The Wikipedia article [url=http://en.wikipedia.org/wiki/Red_tory]"Red Tory"[/url] is interesting. It seems that the term used today seems to mean "socially liberal, fiscally conservative" Conservatives (i.e. Belinda Stronach before she crossed the floor) and is often used for the old PC's - i.e. Mulroney was a Red Tory, as was Clark, Stanfield, Diefenbaker and the rest. But in the past, it seems to have had a more specific definition - and if anything it seems to mean cultural conservatism and opposition to business liberalism.
Red Toryism derives largely from a British Tory and imperialist tradition that maintained the unequal division of wealth and political privilege among social classes can be justified, if members of the privileged class contribute to the common good. Red Tories supported traditional institutions like religion and the monarchy, and maintenance of the social order. Later, this would manifest itself as support for the welfare state.
Many of the Progressive Conservative Party of Canada's leaders have been labeled Red Tories, including Sir John A. Macdonald, Sir Robert Borden, John Diefenbaker, Robert Stanfield, Joe Clark, and Brian Mulroney. Many others have been influential as cabinet ministers and thinkers, such as E. Davie Fulton, Dalton Camp, and John Farthing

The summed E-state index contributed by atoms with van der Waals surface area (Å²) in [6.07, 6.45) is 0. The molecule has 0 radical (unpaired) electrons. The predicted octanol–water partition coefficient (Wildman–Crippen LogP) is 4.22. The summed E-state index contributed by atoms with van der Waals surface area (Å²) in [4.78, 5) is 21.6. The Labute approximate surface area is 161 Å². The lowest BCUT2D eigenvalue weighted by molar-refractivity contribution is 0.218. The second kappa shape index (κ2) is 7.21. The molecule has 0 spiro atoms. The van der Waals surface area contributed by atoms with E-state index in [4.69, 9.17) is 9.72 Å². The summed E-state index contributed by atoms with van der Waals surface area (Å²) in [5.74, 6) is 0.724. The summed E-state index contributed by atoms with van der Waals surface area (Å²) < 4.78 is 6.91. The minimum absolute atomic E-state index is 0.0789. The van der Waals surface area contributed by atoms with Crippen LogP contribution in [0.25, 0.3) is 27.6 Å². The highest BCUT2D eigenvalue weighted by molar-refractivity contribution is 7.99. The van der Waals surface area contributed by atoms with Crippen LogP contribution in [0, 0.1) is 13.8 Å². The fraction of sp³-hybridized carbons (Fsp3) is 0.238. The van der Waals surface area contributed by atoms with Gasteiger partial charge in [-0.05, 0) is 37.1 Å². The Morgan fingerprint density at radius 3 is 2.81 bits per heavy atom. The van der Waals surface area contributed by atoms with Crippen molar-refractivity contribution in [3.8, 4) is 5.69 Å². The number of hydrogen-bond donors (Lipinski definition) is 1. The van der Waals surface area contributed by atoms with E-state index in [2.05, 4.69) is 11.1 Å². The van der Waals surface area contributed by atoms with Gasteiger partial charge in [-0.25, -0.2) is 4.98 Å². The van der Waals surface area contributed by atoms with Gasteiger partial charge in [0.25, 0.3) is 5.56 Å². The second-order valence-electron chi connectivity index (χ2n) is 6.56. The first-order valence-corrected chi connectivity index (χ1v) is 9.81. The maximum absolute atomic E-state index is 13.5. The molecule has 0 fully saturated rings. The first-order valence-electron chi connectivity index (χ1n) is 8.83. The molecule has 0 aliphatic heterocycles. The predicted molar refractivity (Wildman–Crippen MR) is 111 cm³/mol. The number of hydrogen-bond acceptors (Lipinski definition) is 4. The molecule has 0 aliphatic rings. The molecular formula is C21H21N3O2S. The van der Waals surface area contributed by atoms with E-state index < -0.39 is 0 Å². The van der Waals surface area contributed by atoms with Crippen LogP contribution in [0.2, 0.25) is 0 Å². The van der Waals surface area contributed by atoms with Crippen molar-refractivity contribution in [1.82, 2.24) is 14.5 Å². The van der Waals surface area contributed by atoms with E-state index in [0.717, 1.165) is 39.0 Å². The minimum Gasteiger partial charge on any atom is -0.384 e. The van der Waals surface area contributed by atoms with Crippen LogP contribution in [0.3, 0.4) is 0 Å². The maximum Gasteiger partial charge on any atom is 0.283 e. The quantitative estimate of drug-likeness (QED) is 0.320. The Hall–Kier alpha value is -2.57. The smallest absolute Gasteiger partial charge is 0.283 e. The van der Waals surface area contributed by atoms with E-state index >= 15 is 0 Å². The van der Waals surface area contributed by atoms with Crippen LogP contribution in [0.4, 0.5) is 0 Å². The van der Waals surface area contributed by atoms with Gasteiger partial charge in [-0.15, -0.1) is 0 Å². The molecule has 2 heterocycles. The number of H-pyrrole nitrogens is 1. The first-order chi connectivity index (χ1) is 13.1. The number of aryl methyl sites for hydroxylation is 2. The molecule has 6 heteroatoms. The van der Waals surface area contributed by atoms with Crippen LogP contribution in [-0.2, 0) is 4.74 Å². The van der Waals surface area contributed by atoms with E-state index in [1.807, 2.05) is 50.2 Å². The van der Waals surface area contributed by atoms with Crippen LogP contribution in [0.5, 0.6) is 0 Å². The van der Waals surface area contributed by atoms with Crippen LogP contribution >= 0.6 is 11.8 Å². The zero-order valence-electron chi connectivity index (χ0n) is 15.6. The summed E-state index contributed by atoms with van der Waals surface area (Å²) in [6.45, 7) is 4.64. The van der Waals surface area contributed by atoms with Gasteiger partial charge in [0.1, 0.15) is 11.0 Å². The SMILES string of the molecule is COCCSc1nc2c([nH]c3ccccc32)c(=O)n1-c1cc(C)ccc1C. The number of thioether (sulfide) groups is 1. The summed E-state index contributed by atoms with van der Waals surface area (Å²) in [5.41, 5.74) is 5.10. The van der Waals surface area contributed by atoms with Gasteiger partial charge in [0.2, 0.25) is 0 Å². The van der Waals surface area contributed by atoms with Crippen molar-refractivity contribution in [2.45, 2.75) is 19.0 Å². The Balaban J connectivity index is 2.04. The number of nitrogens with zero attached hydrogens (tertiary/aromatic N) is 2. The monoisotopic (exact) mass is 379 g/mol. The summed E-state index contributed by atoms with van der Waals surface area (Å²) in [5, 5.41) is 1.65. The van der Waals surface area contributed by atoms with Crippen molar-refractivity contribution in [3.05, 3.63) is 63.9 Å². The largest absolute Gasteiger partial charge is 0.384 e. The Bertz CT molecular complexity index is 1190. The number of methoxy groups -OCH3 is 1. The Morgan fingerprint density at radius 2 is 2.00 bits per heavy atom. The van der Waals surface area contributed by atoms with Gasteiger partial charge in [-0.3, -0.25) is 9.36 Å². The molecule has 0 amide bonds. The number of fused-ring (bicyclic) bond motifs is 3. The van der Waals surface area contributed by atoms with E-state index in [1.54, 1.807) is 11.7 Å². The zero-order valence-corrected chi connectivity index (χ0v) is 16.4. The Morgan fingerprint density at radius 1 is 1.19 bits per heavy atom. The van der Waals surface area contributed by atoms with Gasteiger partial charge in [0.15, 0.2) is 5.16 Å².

The dominance of Red Toryism can be seen as a part of the international post-war consensus that saw the welfare state embraced by the major parties of most of the western world. In the late 1970s and 1980s, the Progressive Conservative Party suffered a string of electoral defeats under Red Tory leaders Robert Stanfield and Joe Clark. Pressure began to grow within the party for a new approach. Joe Clark's leadership was successfully challenged, and in the 1983 PC leadership convention, members endorsed Brian Mulroney who rejected free trade with the United States as proposed by another right-wing candidate, John Crosbie. Despite this early perception, the eagerness in which Mulroney's ministry embraced the MacDonald Commission's advocacy of bilateral free trade would come to indicate a sharp drift toward neo-liberal economic policies, comparable to such contemporaries as Ronald Reagan and Margaret Thatcher.